For most couples, the most difficult decision they will ever face is the one to start a family. The idea of becoming pregnant, enjoying a healthy pregnancy, giving birth and raising a child is the dream of most young couples. Although the concept of becoming someone’s parent is an exciting, yet daunting notion, at some point, many couples take the leap of faith and begin trying to have a baby. For some couples, pregnancy comes easy. For others, it is not so simple.
How a couple eventually comes to start a family is not always the same process. Just like no two babies are the same, neither is the process of creating one. Each couple’s journey can be vastly different. For some couples, the path to becoming parents is not perfectly planned, and the road to a baby takes many twists and turns. Luckily, for many, when traditional methods fail, often hope, faith and medical science prevail.
Once taboo topics, infertility and miscarriages are no longer being suffered by couples silently. It is well-documented that one in eight couples struggle with infertility and more than one million women each year find they are unable to get pregnant without the help of a fertility specialist. Infertility was once thought of as a woman’s problem, but now we know that is not true. Male infertility is a factor in a couple’s inability to get pregnant about 20 percent of the time. Forty to 50 percent of cases are due to female issues such as endometriosis, damage to the fallopian tubes or ovulation disorders. A significant percentage of infertility cases can be directly linked to having had a prior abortion. Thirty to 40 percent of infertility is caused by issues with both the man and the woman.
Because of advances in reproductive medicine, infertility statistics are more encouraging than ever. About 20 percent of couples diagnosed with infertility eventually become pregnant on their own. Of those treated for infertility, nearly 70 percent of couples go on to have a baby. In 2013, the Center for Disease Control’s National Center for Health Statistics reported infertility rates in the U.S. were falling. For the first time since the 1980s, the level of infertility was being counteracted by medical treatments developed to help couples have a child.
Despite the promising news, millions of couples across the country still struggle to conceive. One of the most popular and widely-used reproductive technologies is in vitro fertilization (IVF). IVF combines a woman’s egg with a man’s sperm in a laboratory and then the resulting embryo is transferred to a woman’s uterus. In most cases, not all embryos are used in a transfer. Only one or two embryos are implanted, leaving fresh embryos remaining. Some couples choose to have these embryos destroyed. Others freeze and use them at a later date. Yet, there is another option, one that helps millions of couples nationwide achieve a pregnancy when all other infertility options are exhausted. These embryos can be frozen, thawed and then transferred to another woman’s uterus. This process, frozen embryo transfer (FET), has given rise to the nickname “snowflake baby.”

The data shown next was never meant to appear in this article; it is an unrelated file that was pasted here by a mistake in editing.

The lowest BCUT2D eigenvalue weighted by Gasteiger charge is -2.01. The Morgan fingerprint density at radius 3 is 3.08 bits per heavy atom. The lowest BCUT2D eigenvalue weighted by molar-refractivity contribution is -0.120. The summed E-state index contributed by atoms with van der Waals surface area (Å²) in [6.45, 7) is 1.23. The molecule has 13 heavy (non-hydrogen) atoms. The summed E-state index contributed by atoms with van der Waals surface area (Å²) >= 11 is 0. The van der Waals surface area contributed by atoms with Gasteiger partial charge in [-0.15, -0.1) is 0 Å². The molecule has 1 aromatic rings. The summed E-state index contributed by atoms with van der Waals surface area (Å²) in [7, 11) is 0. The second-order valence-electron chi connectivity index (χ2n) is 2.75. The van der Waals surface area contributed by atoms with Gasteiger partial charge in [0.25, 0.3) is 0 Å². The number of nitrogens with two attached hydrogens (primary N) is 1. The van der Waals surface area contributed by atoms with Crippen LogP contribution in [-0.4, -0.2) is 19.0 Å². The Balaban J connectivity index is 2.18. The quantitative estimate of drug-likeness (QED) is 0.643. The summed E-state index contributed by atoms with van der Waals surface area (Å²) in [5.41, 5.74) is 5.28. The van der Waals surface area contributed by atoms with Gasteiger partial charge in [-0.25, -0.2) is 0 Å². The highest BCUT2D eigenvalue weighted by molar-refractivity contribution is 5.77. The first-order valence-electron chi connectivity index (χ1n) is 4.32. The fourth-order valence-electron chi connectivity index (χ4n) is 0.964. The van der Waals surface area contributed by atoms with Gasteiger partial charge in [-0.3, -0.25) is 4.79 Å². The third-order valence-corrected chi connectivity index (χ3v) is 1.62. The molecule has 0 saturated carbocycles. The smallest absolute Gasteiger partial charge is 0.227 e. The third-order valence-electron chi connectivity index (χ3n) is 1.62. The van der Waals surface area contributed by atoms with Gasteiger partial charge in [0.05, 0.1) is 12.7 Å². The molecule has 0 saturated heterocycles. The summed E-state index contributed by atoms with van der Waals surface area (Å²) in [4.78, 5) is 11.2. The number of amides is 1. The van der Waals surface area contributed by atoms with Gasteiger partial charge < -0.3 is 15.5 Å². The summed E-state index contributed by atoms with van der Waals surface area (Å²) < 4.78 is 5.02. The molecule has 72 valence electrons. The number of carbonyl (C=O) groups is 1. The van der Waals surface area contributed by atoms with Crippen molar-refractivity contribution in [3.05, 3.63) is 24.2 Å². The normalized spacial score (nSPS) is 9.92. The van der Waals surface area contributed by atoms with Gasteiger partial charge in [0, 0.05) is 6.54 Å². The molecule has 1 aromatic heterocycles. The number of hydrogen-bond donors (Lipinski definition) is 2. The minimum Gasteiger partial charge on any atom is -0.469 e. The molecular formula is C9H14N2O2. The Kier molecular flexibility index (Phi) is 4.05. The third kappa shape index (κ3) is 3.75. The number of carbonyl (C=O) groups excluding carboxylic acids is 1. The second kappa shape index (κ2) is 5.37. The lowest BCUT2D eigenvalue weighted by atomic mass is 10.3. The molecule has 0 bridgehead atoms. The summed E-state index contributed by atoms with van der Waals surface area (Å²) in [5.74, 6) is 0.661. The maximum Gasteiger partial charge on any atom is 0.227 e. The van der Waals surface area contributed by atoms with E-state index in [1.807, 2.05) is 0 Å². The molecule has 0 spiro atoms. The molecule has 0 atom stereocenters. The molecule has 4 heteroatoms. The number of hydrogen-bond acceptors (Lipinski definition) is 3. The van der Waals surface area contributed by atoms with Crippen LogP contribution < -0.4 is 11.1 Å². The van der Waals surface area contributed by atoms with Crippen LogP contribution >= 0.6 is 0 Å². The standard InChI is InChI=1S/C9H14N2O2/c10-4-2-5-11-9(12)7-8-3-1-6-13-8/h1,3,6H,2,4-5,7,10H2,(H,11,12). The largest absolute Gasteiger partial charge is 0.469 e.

FETs have been performed in the U.S. since the 1980s. In the medical research community, there is even growing evidence that suggests freezing an embryo after fertilization to be thawed and implanted later actually leads to higher pregnancy rates, compared to using the embryo immediately. The success of an FET depends on many different factors, such as the number of embryos available, whether or not the cycle of embryos frozen resulted in a pregnancy, the quality of the embryos and the age of the woman when the eggs were provided. A successful pregnancy also depends on the overall health of the embryo recipient.
At Dallas IVF, FETs and embryo adoption has been part of the practice for more than 20 years. One of three methods is used to help couples adopt embryos for use in IVF procedures. National agencies, such as the Snowflake Frozen Embryo Adoption and Donation Program, provides couples with legal paperwork and consents. Both the donating and adoption couples complete profiles and express the kinds of families they hope to have and the child they would like to raise, as well as the types of couples they would like their embryos to come from. Another option is direct adoption. A couple will adopt an embryo or embryos from another couple they know or have met through a third party. In-house embryo adoption is also an option at Dallas IVF. Embryos are donated to the center and then placed to couples seeking embryos after a thorough screening process.
According to Dr. Brian Barnett, a board certified reproductive endocrinology and infertility subspecialist and senior partner at Dallas IVF, current techniques of embryo freezing deliver a higher percentage of viable embryos when thawed and this is safer for both the mother and baby. “The available human data does not indicate any higher likelihood of having a problem with children born through these treatments than the children being born of embryos following fresh embryo transfers,” says Dr. Barnett. “The success of achieving a pregnancy with frozen embryos has dramatically increased over the last several years, with the advent of improved freezing techniques, known as ‘vitification,’ otherwise termed ‘rapid freeze.’”